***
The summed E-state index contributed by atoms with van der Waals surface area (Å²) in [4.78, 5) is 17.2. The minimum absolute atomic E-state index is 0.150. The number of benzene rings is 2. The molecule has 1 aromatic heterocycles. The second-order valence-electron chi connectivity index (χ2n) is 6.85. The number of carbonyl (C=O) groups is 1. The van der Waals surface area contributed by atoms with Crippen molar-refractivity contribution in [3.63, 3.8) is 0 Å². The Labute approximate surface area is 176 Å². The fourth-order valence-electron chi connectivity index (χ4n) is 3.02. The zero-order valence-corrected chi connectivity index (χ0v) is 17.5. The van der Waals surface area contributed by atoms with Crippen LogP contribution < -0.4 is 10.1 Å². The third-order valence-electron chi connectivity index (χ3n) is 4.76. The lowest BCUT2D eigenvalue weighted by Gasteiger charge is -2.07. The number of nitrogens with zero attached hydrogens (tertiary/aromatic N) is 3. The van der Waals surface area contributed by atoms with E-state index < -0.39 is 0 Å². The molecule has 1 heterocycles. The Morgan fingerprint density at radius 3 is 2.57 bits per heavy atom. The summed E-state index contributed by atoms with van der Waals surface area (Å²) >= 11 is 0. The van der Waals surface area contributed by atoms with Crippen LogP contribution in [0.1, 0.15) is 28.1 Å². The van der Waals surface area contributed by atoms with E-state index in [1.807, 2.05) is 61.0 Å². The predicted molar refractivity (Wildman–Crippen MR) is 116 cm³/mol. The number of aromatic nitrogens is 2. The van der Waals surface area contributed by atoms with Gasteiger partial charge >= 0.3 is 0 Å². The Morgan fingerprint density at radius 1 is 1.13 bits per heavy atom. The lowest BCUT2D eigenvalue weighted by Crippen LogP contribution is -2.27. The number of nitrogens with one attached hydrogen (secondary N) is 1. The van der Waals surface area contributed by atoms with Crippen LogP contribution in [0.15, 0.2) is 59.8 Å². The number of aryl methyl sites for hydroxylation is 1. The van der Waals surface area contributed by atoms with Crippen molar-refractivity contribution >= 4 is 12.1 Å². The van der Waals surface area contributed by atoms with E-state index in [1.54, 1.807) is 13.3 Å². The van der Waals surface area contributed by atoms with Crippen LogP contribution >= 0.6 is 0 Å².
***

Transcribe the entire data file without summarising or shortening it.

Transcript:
The summed E-state index contributed by atoms with van der Waals surface area (Å²) in [4.78, 5) is 17.2. The minimum absolute atomic E-state index is 0.150. The number of benzene rings is 2. The molecule has 1 aromatic heterocycles. The second-order valence-electron chi connectivity index (χ2n) is 6.85. The number of carbonyl (C=O) groups is 1. The van der Waals surface area contributed by atoms with Crippen molar-refractivity contribution in [3.63, 3.8) is 0 Å². The Labute approximate surface area is 176 Å². The fourth-order valence-electron chi connectivity index (χ4n) is 3.02. The zero-order valence-corrected chi connectivity index (χ0v) is 17.5. The van der Waals surface area contributed by atoms with Crippen LogP contribution < -0.4 is 10.1 Å². The third-order valence-electron chi connectivity index (χ3n) is 4.76. The lowest BCUT2D eigenvalue weighted by Gasteiger charge is -2.07. The number of nitrogens with zero attached hydrogens (tertiary/aromatic N) is 3. The van der Waals surface area contributed by atoms with E-state index < -0.39 is 0 Å². The molecule has 1 heterocycles. The Morgan fingerprint density at radius 3 is 2.57 bits per heavy atom. The summed E-state index contributed by atoms with van der Waals surface area (Å²) >= 11 is 0. The van der Waals surface area contributed by atoms with Crippen LogP contribution in [0.1, 0.15) is 28.1 Å². The van der Waals surface area contributed by atoms with E-state index in [1.807, 2.05) is 61.0 Å². The predicted molar refractivity (Wildman–Crippen MR) is 116 cm³/mol. The number of aromatic nitrogens is 2. The van der Waals surface area contributed by atoms with Gasteiger partial charge >= 0.3 is 0 Å². The Morgan fingerprint density at radius 1 is 1.13 bits per heavy atom. The lowest BCUT2D eigenvalue weighted by Crippen LogP contribution is -2.27. The number of nitrogens with one attached hydrogen (secondary N) is 1. The van der Waals surface area contributed by atoms with Crippen LogP contribution in [0.15, 0.2) is 59.8 Å². The number of aryl methyl sites for hydroxylation is 1. The van der Waals surface area contributed by atoms with Crippen molar-refractivity contribution >= 4 is 12.1 Å². The van der Waals surface area contributed by atoms with E-state index in [1.54, 1.807) is 13.3 Å². The van der Waals surface area contributed by atoms with Crippen LogP contribution >= 0.6 is 0 Å².